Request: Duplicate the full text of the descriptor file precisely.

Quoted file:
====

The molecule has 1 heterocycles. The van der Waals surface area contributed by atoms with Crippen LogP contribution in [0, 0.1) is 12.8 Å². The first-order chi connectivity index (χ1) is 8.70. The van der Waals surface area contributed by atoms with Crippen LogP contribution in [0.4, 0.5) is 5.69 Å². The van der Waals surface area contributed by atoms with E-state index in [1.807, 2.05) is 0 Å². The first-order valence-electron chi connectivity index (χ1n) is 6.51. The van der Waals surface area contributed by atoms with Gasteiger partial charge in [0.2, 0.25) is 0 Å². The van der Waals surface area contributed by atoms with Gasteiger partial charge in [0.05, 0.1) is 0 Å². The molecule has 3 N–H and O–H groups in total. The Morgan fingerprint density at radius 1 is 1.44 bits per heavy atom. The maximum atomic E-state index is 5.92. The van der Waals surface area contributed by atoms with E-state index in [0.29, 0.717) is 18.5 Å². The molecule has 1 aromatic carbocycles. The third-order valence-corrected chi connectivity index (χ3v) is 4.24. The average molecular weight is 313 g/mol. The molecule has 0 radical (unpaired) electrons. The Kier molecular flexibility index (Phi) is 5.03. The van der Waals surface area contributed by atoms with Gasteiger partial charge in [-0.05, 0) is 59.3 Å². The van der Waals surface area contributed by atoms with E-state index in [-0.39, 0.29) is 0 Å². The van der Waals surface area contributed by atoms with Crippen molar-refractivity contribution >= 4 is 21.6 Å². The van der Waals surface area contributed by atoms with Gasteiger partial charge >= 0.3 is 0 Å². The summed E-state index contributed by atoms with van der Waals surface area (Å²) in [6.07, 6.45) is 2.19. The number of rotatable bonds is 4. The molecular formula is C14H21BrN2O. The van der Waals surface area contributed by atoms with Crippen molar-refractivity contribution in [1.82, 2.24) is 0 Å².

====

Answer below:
The molecule has 1 heterocycles. The van der Waals surface area contributed by atoms with Crippen LogP contribution in [0, 0.1) is 12.8 Å². The first-order chi connectivity index (χ1) is 8.70. The van der Waals surface area contributed by atoms with Crippen LogP contribution in [0.4, 0.5) is 5.69 Å². The van der Waals surface area contributed by atoms with E-state index in [1.807, 2.05) is 0 Å². The first-order valence-electron chi connectivity index (χ1n) is 6.51. The van der Waals surface area contributed by atoms with Gasteiger partial charge in [0.2, 0.25) is 0 Å². The van der Waals surface area contributed by atoms with Gasteiger partial charge in [0.05, 0.1) is 0 Å². The molecule has 3 N–H and O–H groups in total. The Morgan fingerprint density at radius 1 is 1.44 bits per heavy atom. The maximum atomic E-state index is 5.92. The van der Waals surface area contributed by atoms with E-state index in [0.29, 0.717) is 18.5 Å². The molecule has 1 aromatic carbocycles. The third-order valence-corrected chi connectivity index (χ3v) is 4.24. The average molecular weight is 313 g/mol. The molecule has 0 radical (unpaired) electrons. The Kier molecular flexibility index (Phi) is 5.03. The van der Waals surface area contributed by atoms with Gasteiger partial charge in [-0.05, 0) is 59.3 Å². The van der Waals surface area contributed by atoms with E-state index in [-0.39, 0.29) is 0 Å². The van der Waals surface area contributed by atoms with Crippen molar-refractivity contribution >= 4 is 21.6 Å². The van der Waals surface area contributed by atoms with Gasteiger partial charge >= 0.3 is 0 Å². The summed E-state index contributed by atoms with van der Waals surface area (Å²) in [6.07, 6.45) is 2.19. The number of rotatable bonds is 4. The molecular formula is C14H21BrN2O. The van der Waals surface area contributed by atoms with Crippen molar-refractivity contribution in [1.82, 2.24) is 0 Å².